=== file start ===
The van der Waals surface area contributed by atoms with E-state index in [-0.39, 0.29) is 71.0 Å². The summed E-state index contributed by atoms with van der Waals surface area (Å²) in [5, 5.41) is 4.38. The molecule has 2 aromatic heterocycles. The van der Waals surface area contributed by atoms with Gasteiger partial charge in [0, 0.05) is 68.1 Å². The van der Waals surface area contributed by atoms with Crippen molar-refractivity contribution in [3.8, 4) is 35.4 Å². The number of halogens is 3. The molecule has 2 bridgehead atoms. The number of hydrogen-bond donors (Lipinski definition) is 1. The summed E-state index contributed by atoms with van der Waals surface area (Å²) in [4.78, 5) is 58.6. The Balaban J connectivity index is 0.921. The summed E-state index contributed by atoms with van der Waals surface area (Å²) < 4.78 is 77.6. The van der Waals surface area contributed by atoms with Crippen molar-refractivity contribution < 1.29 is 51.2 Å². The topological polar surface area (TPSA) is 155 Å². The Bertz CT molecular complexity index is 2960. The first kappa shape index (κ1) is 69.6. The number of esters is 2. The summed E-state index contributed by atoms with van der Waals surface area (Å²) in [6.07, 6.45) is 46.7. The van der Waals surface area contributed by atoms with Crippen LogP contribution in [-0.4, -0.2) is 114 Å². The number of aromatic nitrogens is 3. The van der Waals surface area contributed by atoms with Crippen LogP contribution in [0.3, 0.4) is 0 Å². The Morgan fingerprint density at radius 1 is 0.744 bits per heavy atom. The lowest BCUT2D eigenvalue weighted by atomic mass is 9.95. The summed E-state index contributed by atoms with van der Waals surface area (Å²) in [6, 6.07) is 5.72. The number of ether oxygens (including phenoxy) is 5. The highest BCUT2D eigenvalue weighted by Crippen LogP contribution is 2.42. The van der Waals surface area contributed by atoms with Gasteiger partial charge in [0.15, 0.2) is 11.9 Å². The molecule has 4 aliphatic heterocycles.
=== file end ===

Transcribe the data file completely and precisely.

The van der Waals surface area contributed by atoms with E-state index in [-0.39, 0.29) is 71.0 Å². The summed E-state index contributed by atoms with van der Waals surface area (Å²) in [5, 5.41) is 4.38. The molecule has 2 aromatic heterocycles. The van der Waals surface area contributed by atoms with Gasteiger partial charge in [0, 0.05) is 68.1 Å². The van der Waals surface area contributed by atoms with Crippen molar-refractivity contribution in [3.8, 4) is 35.4 Å². The number of halogens is 3. The molecule has 2 bridgehead atoms. The number of hydrogen-bond donors (Lipinski definition) is 1. The summed E-state index contributed by atoms with van der Waals surface area (Å²) in [4.78, 5) is 58.6. The Balaban J connectivity index is 0.921. The summed E-state index contributed by atoms with van der Waals surface area (Å²) < 4.78 is 77.6. The van der Waals surface area contributed by atoms with Crippen molar-refractivity contribution < 1.29 is 51.2 Å². The topological polar surface area (TPSA) is 155 Å². The Bertz CT molecular complexity index is 2960. The first kappa shape index (κ1) is 69.6. The number of esters is 2. The summed E-state index contributed by atoms with van der Waals surface area (Å²) in [6.07, 6.45) is 46.7. The van der Waals surface area contributed by atoms with Crippen LogP contribution in [-0.4, -0.2) is 114 Å². The number of aromatic nitrogens is 3. The van der Waals surface area contributed by atoms with Crippen LogP contribution in [0.3, 0.4) is 0 Å². The Morgan fingerprint density at radius 1 is 0.744 bits per heavy atom. The lowest BCUT2D eigenvalue weighted by atomic mass is 9.95. The summed E-state index contributed by atoms with van der Waals surface area (Å²) in [6, 6.07) is 5.72. The number of ether oxygens (including phenoxy) is 5. The highest BCUT2D eigenvalue weighted by Crippen LogP contribution is 2.42. The van der Waals surface area contributed by atoms with Gasteiger partial charge in [0.15, 0.2) is 11.9 Å². The molecule has 4 aliphatic heterocycles.